ED2240 Introduction Course to Fusion Technology 6.0 credits

Introduktionskurs till fusionsteknologi

The course is designed for physicists and engineers who want to learn about technology and properties of wall materials applied under extreme conditions in operation of a reactor-class fusion device. The completion of the course should provide background for future work at fusion physics laboratories and fusion-related industry.

  • Education cycle

    Second cycle
  • Main field of study

    Electrical Engineering
    Engineering Physics
    Physics
  • Grading scale

    A, B, C, D, E, FX, F

At present this course is not scheduled to be offered.

Intended learning outcomes

Under terrestrial conditions fusion plasmas must be surrounded by walls of a vacuum vessel and confined by strong external forces such as high power beams or magnetic fields. Energy stored in magnetically confined plasmas and the enormous temperature gradients between the plasma and the wall pose very severe requirements regarding the plasma edge shaping and selection of the most relevant materials for a thermonuclear fusion reactor. In future reactor devices, such as International Thermonuclear Experimental Reactor (ITER), the interaction of the plasma with surrounding materials in the vacuum vessel constitutes one of the main remaining engineering problems.

The course is designed for physicists and engineers who want to learn about technology and properties of wall materials applied under extreme conditions in operation of a reactor-class fusion device. The completion of the course should provide background for future work at fusion physics laboratories and fusion-related industry.

Course main content

Fusion Technology: Scope of the field.
Scope and structure of the course, requirements for approval.
Introduction to fusion and reactor construction: D-T fusion and energy release, main reactor components.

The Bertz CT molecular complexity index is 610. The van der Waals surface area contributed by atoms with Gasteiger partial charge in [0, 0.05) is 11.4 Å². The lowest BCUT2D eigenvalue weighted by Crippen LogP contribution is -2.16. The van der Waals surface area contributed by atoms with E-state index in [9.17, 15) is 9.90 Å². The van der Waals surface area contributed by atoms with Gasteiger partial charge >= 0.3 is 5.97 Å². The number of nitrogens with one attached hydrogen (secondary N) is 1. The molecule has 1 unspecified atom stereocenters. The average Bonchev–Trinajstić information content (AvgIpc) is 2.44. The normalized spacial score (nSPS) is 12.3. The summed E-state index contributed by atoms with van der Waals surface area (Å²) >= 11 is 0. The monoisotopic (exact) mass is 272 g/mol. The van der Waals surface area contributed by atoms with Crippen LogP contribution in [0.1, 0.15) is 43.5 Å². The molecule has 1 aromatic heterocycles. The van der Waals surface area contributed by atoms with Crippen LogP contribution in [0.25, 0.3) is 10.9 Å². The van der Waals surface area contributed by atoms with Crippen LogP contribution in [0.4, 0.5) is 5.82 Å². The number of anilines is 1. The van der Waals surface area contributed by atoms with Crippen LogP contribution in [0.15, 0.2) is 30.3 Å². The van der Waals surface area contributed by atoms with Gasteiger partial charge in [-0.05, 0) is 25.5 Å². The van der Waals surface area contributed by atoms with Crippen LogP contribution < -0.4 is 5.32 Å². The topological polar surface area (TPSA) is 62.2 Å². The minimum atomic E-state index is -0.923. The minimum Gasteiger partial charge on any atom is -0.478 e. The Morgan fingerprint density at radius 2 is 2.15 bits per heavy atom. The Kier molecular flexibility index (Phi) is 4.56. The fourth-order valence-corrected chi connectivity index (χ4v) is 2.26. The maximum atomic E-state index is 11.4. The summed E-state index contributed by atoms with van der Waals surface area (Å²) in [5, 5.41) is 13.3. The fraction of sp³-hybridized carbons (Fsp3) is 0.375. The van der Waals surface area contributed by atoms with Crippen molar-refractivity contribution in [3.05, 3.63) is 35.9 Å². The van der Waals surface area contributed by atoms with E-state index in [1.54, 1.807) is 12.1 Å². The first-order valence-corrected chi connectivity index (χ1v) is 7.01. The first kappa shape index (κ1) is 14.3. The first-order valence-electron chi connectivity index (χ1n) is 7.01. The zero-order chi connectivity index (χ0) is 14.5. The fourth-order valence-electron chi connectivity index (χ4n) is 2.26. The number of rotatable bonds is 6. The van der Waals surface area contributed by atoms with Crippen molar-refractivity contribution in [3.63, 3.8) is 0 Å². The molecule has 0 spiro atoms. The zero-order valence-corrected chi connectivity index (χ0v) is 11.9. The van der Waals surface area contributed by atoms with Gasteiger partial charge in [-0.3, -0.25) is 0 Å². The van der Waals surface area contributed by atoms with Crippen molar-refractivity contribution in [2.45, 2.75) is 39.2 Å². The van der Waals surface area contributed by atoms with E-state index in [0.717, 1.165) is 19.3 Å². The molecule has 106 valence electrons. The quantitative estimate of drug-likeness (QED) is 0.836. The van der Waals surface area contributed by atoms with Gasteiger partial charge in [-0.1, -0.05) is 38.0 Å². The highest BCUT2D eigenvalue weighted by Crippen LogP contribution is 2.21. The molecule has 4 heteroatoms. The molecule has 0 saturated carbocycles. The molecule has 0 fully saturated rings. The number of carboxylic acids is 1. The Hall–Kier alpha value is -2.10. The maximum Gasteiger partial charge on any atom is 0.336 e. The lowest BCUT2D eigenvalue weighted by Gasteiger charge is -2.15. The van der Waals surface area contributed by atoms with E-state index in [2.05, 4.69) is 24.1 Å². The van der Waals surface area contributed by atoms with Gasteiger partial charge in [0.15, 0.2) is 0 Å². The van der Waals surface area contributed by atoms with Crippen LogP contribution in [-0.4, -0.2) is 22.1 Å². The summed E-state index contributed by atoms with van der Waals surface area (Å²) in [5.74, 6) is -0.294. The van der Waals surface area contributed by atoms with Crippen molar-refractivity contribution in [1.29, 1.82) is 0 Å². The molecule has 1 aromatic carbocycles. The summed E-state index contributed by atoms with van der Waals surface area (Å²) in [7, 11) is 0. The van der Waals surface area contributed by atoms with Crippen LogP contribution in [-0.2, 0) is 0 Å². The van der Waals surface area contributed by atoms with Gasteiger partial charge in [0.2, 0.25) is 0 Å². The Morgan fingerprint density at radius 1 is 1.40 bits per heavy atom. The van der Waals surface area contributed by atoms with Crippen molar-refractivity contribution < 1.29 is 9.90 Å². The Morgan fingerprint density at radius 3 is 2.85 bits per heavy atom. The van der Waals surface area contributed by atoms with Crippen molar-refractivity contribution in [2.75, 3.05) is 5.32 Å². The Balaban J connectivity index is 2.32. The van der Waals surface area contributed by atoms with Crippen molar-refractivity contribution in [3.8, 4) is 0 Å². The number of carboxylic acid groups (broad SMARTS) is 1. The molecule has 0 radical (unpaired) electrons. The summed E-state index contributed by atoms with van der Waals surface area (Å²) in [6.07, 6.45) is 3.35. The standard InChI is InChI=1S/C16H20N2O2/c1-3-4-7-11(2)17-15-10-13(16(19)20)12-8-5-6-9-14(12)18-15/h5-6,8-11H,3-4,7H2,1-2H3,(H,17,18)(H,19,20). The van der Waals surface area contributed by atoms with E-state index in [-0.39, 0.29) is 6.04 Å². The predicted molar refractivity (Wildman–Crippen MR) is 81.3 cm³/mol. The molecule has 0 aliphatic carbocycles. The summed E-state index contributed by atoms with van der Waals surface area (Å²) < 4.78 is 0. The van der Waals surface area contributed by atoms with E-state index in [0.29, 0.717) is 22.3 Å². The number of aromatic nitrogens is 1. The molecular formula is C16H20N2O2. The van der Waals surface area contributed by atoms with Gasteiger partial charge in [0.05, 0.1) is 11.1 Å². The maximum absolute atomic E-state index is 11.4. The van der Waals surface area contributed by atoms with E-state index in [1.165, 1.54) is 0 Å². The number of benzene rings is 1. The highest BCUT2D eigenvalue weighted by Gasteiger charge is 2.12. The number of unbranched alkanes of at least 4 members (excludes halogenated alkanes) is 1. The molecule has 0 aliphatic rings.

Underlying physics and chemistry in plasma – material interactions.
Mechanisms of wall erosion and their impact on plasma contamination: Erosion and re-deposition, mechanisms (underlying physics), erosion yield and material lifetime. Dust formation and risk related to dust. Fuel inventory.
Power loads and power handling in steady-state operation and in transient events
Wall components for a reactor-class machine: structure, testing of wall materials and components, test-beds.
Selection of armour materials for controlled fusion devices.
Materials for diagnostic components: ceramics.
Radiation induced damage in fusion reactor materials: definitions: displacement per atom, transmutation, neutron-induced effects (details), influence on ceramic materials.
Concept of IFMIF (International Fusion Material Irradiation Facility).
Tritium breeding blanket: blanket structure, structural and functional materials.
Tritium handling: tritium plant, remote handling and safety aspects.
Analysis of fusion reactor materials: methods for surface and bulk analysis, instrumentation (visit to laboratory).
Organisation and coordination of Fusion Research (Technology & Material Programme).